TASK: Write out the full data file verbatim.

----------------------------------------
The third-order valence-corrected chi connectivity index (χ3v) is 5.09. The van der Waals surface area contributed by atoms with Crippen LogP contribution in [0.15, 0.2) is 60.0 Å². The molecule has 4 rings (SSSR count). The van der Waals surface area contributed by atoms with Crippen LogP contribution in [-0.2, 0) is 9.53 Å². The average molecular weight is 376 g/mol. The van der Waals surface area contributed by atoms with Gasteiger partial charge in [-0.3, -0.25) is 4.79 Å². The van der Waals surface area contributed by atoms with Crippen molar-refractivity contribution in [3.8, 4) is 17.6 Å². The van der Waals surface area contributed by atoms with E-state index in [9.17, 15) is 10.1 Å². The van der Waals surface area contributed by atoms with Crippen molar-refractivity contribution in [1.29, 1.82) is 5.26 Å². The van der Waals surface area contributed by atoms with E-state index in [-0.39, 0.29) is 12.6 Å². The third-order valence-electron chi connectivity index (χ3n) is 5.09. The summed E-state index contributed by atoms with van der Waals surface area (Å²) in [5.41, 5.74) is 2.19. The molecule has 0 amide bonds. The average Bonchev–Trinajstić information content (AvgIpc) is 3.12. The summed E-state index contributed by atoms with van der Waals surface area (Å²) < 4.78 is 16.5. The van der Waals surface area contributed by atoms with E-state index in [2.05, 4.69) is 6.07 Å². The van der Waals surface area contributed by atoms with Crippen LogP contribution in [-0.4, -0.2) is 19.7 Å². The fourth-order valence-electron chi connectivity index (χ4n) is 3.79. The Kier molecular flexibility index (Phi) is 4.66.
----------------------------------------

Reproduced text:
The third-order valence-corrected chi connectivity index (χ3v) is 5.09. The van der Waals surface area contributed by atoms with Crippen LogP contribution in [0.15, 0.2) is 60.0 Å². The molecule has 4 rings (SSSR count). The van der Waals surface area contributed by atoms with Crippen LogP contribution in [-0.2, 0) is 9.53 Å². The average molecular weight is 376 g/mol. The van der Waals surface area contributed by atoms with Gasteiger partial charge in [-0.3, -0.25) is 4.79 Å². The van der Waals surface area contributed by atoms with Crippen molar-refractivity contribution in [3.8, 4) is 17.6 Å². The van der Waals surface area contributed by atoms with E-state index in [9.17, 15) is 10.1 Å². The van der Waals surface area contributed by atoms with Crippen molar-refractivity contribution in [1.29, 1.82) is 5.26 Å². The van der Waals surface area contributed by atoms with E-state index in [-0.39, 0.29) is 12.6 Å². The third-order valence-electron chi connectivity index (χ3n) is 5.09. The summed E-state index contributed by atoms with van der Waals surface area (Å²) in [5.41, 5.74) is 2.19. The molecule has 0 amide bonds. The average Bonchev–Trinajstić information content (AvgIpc) is 3.12. The summed E-state index contributed by atoms with van der Waals surface area (Å²) < 4.78 is 16.5. The van der Waals surface area contributed by atoms with E-state index in [2.05, 4.69) is 6.07 Å². The van der Waals surface area contributed by atoms with Crippen LogP contribution in [-0.4, -0.2) is 19.7 Å². The fourth-order valence-electron chi connectivity index (χ4n) is 3.79. The Kier molecular flexibility index (Phi) is 4.66.